David: I would say being true to the principles that you hold sacred. Trying to make sure that your actions match what you say and what you think is right.
Gene: It’s the same in the tenets of Buddhism - right thought, right words, right actions. It’s the same thing as being an upright, squared away Mason.
David: And the way what we think becomes who we are and what we do, is the subject of the next section.
Cognition Unlocks the Treasures of the Universe (27:05)
Gene: “Cognition Unlocks the Treasures of the Universe”.
David: What did you see in this section?
Gene: The different ways that you can appreciate the beauty of existence through a work of art, a poem, a song. Those things touch your soul. A very real example, I was watching television and someone mentioned that they’d just gone to the Grand Canyon. If you’ve ever been, there are no words. Stepping up to it in person, it’s an overwhelming experience. You literally lose the power of speech.
David: And that’s the definition of “ineffable”, incapable of being expressed in words. We can think thoughts that are beyond words, and that is the key point in this section… that consciousness gives meaning to everything. Here’s a quote - “Most glorious is this capacity! A power to commune with God and His Angels; a reflection of the Uncreated Light; a mirror that can collect and concentrate upon itself all the moral splendors of the Universe. It is the soul alone that gives any value to the things of this world." Do you have anything else from this section?
Gene: I do not.
David: I have one more quote - “Virtue, Heaven, and Immortality exist not, nor ever will exist for us except as they exist and will exist, in the perception, feeling, and thought of the glorious mind.”
Gene: It’s all in your head.
David: Right. You do have to understand that you’re never dealing directly with the things in themselves but always your perception and conceptualization of those things. They’re all symbols that you are, whether you know it not, creating with.
Seal of Solomon (28:54)
David: If you really think about that, you start to understand the power of symbols to change reality. And on that ominous note, we come to the last section of the Chapter - “Symbols of the Degree”. Where would you like to start?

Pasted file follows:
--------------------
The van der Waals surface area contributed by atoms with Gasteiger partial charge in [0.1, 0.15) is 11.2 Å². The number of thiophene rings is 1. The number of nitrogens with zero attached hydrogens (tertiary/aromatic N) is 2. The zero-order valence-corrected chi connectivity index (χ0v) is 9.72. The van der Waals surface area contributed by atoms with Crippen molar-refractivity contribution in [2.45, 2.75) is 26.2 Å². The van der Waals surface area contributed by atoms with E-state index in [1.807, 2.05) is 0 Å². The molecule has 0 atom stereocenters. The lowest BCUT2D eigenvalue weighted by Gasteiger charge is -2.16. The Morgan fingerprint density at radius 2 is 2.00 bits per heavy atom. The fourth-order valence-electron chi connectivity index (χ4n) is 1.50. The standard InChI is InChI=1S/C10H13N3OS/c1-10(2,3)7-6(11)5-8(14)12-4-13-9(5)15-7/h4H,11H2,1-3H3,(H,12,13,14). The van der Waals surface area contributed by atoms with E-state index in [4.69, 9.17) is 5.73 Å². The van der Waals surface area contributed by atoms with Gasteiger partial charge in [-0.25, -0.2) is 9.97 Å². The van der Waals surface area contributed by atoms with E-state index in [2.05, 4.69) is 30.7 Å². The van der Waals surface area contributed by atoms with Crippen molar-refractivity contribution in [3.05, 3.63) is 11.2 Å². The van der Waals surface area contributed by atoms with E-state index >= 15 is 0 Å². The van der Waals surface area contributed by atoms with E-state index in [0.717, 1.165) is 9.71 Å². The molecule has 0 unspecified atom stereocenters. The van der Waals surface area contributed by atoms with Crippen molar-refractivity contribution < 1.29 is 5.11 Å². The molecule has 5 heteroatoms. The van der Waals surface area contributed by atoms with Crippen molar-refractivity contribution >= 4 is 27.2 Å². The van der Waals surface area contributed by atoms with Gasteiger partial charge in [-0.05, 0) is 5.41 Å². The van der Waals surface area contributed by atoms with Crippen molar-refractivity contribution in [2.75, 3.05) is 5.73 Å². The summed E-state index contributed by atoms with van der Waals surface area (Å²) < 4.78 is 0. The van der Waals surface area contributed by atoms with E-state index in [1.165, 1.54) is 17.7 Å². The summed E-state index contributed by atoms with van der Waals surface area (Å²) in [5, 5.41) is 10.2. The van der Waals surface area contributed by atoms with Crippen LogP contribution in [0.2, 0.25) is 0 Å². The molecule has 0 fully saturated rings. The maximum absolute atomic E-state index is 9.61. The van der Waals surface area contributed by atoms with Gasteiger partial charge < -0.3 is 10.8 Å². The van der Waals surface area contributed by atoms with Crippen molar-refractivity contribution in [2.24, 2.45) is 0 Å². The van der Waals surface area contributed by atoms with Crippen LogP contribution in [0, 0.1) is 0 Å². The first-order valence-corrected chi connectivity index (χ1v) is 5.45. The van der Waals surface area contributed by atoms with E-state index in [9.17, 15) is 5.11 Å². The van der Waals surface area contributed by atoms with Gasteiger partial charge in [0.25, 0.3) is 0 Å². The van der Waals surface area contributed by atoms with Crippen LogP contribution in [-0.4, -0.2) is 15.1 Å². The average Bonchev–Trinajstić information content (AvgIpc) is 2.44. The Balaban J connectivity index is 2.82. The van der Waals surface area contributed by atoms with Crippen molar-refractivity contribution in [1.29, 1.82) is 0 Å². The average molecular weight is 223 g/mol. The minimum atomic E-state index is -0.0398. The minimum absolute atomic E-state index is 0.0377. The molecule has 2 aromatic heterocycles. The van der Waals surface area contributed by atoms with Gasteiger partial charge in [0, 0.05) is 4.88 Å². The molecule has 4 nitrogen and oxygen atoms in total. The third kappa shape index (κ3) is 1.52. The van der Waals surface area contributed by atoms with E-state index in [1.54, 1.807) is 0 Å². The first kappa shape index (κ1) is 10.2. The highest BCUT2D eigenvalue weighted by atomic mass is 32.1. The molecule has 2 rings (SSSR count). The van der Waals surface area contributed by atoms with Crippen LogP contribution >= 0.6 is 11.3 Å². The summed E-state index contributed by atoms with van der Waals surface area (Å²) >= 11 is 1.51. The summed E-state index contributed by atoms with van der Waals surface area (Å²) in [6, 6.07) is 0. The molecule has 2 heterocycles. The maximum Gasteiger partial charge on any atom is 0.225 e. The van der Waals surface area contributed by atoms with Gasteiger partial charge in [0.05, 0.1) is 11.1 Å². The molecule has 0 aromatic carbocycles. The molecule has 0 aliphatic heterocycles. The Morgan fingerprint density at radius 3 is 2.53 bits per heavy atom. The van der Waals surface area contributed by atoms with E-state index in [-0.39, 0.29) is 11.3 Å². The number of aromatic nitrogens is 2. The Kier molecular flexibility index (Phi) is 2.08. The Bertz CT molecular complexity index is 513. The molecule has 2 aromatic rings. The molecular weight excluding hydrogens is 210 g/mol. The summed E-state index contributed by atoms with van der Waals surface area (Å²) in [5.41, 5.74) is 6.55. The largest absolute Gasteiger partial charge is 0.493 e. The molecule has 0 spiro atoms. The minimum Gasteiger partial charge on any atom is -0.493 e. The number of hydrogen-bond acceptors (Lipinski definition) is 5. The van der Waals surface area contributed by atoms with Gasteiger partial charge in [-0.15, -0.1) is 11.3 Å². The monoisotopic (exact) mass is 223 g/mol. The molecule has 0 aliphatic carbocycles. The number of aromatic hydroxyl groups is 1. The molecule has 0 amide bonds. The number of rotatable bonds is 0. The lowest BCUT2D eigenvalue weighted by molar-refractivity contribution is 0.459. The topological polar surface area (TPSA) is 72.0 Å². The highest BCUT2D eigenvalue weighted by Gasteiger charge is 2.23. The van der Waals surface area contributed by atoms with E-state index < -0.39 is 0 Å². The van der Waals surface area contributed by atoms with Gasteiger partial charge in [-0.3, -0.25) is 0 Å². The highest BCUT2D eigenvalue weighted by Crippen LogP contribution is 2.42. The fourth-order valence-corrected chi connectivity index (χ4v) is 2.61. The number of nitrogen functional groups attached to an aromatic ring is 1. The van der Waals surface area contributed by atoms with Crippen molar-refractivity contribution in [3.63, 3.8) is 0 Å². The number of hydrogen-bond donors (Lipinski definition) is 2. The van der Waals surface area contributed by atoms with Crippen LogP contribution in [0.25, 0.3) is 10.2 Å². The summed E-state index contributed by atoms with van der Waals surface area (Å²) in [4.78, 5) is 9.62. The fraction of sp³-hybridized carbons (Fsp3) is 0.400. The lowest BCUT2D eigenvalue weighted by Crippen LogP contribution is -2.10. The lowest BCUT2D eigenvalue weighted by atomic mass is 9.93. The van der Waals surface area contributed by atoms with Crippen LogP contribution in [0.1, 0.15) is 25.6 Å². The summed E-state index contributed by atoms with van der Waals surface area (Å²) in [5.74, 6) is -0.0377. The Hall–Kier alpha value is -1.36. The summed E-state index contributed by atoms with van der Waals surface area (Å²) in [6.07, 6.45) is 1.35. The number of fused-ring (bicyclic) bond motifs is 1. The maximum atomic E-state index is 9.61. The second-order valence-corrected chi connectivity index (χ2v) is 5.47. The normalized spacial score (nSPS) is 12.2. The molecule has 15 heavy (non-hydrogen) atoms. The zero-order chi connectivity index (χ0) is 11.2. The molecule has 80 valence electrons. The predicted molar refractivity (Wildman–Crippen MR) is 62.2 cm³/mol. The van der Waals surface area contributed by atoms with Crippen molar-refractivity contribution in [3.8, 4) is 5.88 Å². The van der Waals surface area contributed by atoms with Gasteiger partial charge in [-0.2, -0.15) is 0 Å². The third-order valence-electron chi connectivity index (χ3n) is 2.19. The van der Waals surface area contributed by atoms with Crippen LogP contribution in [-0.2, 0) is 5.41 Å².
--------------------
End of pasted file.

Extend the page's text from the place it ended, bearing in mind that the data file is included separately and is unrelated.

Gene: First the “Seal of Solomon” which is two triangles, one pointing up, one pointing down, conjoined together to form a six-pointed star with one of the names of God written in the middle, Adonai.
David: Which was traditionally a substitute or generic name of God inserted instead of other names right?
Gene: Right. It essentially means “Lord”.
David: So the upward pointing triangle symbolizes Heaven, and the downward triangle Earth and the name of God in the middle to bring them together.
Gene: "As above, so below."
David: “On earth as it is in heaven.” It’s the same symbol as the overlaid Compass and Square with the “G” in the middle which also stands in for the true name of God.
Gene: Because the true name of God is ineffable.
Five Columns and Orders of Architecture (29:54)
David: Yes. The next symbol is the five columns or "Orders of Architecture" which are associated with the five subdivisions of the Scottish Rite Degree system. Gene, would you run through these for us?
Gene: OK. The five columns in the five different "Orders of Architecture" are the five principal divisions of Ancient and Accepted Scottish Rite. They are: The Tuscan of the three “Blue Degrees”. The Doric of the “Ineffable Degrees” from the 4th to the 14th. The Ionic of the 15th and 16th or “Second Temple Degrees”. The Corinthian of the 17th and 18th degrees or those of the “New Law”. And the Composite of the “Philosophical and Chivalric Degrees” from the 19th to the 32nd, inclusive.
Rule of Benedict (30:45)
David: And that’s the entire Scottish Rite System. There’s a cryptic statement in “A Bridge to Light” that hints at the origins of the Scottish Rite. It says that there is a hidden meaning to the letters “RB” that appear over the columns. Gene, what’s the answer to this mystery?
Gene: This degree is the “Chief of Architects” which is also known in Hebrew as “Rob Banaim”. So, the open one being the name of this degree.
David: So, what is the hidden meaning?
Gene: Well, the hidden one I think that relates directly to the “Rule of Benedict”, or Saint Benedict. Which is the earliest form of monastic orders and the tenets of the “Rule of Benedict” sound pretty darn close to the tenets of Masonry to me. Did you take a look at it?
David: Yes, I did and I’ve linked to information about it in the Show Notes. That was a great find. The Rules were written down in 516 and form the basis of Western Monasticism. And yes, it sounds uncannily similar to the structure and lessons of the Scottish Rite.